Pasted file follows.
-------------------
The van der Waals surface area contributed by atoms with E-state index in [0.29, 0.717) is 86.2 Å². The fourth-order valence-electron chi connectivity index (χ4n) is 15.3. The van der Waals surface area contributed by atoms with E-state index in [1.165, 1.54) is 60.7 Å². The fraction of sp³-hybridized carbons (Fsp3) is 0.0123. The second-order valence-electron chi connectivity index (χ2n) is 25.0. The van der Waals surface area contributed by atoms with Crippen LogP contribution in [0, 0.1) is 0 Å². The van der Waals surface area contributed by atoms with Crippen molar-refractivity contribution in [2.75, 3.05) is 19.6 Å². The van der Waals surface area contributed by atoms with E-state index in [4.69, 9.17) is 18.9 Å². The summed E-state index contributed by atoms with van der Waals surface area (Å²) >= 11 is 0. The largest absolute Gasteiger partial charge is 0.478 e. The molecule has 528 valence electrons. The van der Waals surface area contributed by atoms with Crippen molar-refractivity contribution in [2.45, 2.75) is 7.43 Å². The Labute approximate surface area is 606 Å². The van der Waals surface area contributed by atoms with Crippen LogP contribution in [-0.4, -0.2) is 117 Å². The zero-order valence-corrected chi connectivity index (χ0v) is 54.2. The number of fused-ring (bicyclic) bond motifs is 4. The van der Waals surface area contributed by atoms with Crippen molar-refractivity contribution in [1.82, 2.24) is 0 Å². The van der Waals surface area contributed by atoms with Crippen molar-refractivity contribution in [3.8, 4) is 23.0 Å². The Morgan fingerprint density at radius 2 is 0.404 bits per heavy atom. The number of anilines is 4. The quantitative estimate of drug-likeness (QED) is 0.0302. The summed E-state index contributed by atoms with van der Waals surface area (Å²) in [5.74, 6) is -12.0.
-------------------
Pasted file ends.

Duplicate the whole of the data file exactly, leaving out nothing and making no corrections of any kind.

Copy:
The van der Waals surface area contributed by atoms with E-state index in [0.29, 0.717) is 86.2 Å². The fourth-order valence-electron chi connectivity index (χ4n) is 15.3. The van der Waals surface area contributed by atoms with E-state index in [1.165, 1.54) is 60.7 Å². The fraction of sp³-hybridized carbons (Fsp3) is 0.0123. The second-order valence-electron chi connectivity index (χ2n) is 25.0. The van der Waals surface area contributed by atoms with Crippen LogP contribution in [0, 0.1) is 0 Å². The van der Waals surface area contributed by atoms with Crippen molar-refractivity contribution in [2.75, 3.05) is 19.6 Å². The van der Waals surface area contributed by atoms with E-state index in [4.69, 9.17) is 18.9 Å². The summed E-state index contributed by atoms with van der Waals surface area (Å²) >= 11 is 0. The largest absolute Gasteiger partial charge is 0.478 e. The molecule has 528 valence electrons. The van der Waals surface area contributed by atoms with Crippen molar-refractivity contribution in [2.45, 2.75) is 7.43 Å². The Labute approximate surface area is 606 Å². The van der Waals surface area contributed by atoms with Crippen LogP contribution in [-0.4, -0.2) is 117 Å². The zero-order valence-corrected chi connectivity index (χ0v) is 54.2. The number of fused-ring (bicyclic) bond motifs is 4. The van der Waals surface area contributed by atoms with Crippen molar-refractivity contribution in [1.82, 2.24) is 0 Å². The van der Waals surface area contributed by atoms with Crippen molar-refractivity contribution in [3.8, 4) is 23.0 Å². The Morgan fingerprint density at radius 2 is 0.404 bits per heavy atom. The number of anilines is 4. The quantitative estimate of drug-likeness (QED) is 0.0302. The summed E-state index contributed by atoms with van der Waals surface area (Å²) in [5.74, 6) is -12.0.